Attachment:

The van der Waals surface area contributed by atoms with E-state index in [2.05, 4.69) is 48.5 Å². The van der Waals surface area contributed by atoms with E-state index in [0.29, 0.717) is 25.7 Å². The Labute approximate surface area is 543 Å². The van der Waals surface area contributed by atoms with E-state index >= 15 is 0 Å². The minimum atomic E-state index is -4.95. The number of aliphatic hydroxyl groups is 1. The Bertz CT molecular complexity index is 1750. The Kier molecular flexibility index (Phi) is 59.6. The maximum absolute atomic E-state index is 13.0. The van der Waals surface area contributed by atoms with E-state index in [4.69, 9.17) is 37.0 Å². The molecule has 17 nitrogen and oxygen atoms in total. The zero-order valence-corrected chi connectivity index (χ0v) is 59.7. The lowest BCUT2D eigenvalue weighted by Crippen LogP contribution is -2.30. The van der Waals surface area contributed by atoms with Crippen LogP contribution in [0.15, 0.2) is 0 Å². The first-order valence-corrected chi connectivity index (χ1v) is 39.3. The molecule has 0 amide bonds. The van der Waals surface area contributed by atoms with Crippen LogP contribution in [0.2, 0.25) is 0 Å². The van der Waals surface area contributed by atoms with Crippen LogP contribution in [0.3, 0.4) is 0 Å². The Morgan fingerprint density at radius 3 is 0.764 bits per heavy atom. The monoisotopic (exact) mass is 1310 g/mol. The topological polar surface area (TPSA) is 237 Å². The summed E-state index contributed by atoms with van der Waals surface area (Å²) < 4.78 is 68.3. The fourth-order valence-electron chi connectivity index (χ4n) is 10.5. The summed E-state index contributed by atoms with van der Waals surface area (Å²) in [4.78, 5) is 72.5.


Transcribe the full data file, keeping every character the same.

The van der Waals surface area contributed by atoms with E-state index in [2.05, 4.69) is 48.5 Å². The van der Waals surface area contributed by atoms with E-state index in [0.29, 0.717) is 25.7 Å². The Labute approximate surface area is 543 Å². The van der Waals surface area contributed by atoms with E-state index >= 15 is 0 Å². The minimum atomic E-state index is -4.95. The number of aliphatic hydroxyl groups is 1. The Bertz CT molecular complexity index is 1750. The Kier molecular flexibility index (Phi) is 59.6. The maximum absolute atomic E-state index is 13.0. The van der Waals surface area contributed by atoms with E-state index in [4.69, 9.17) is 37.0 Å². The molecule has 17 nitrogen and oxygen atoms in total. The zero-order valence-corrected chi connectivity index (χ0v) is 59.7. The lowest BCUT2D eigenvalue weighted by Crippen LogP contribution is -2.30. The van der Waals surface area contributed by atoms with Crippen LogP contribution in [0.15, 0.2) is 0 Å². The first-order valence-corrected chi connectivity index (χ1v) is 39.3. The molecule has 0 amide bonds. The van der Waals surface area contributed by atoms with Crippen LogP contribution in [0.2, 0.25) is 0 Å². The van der Waals surface area contributed by atoms with Crippen LogP contribution in [0.3, 0.4) is 0 Å². The Morgan fingerprint density at radius 3 is 0.764 bits per heavy atom. The monoisotopic (exact) mass is 1310 g/mol. The topological polar surface area (TPSA) is 237 Å². The summed E-state index contributed by atoms with van der Waals surface area (Å²) < 4.78 is 68.3. The fourth-order valence-electron chi connectivity index (χ4n) is 10.5. The summed E-state index contributed by atoms with van der Waals surface area (Å²) in [4.78, 5) is 72.5.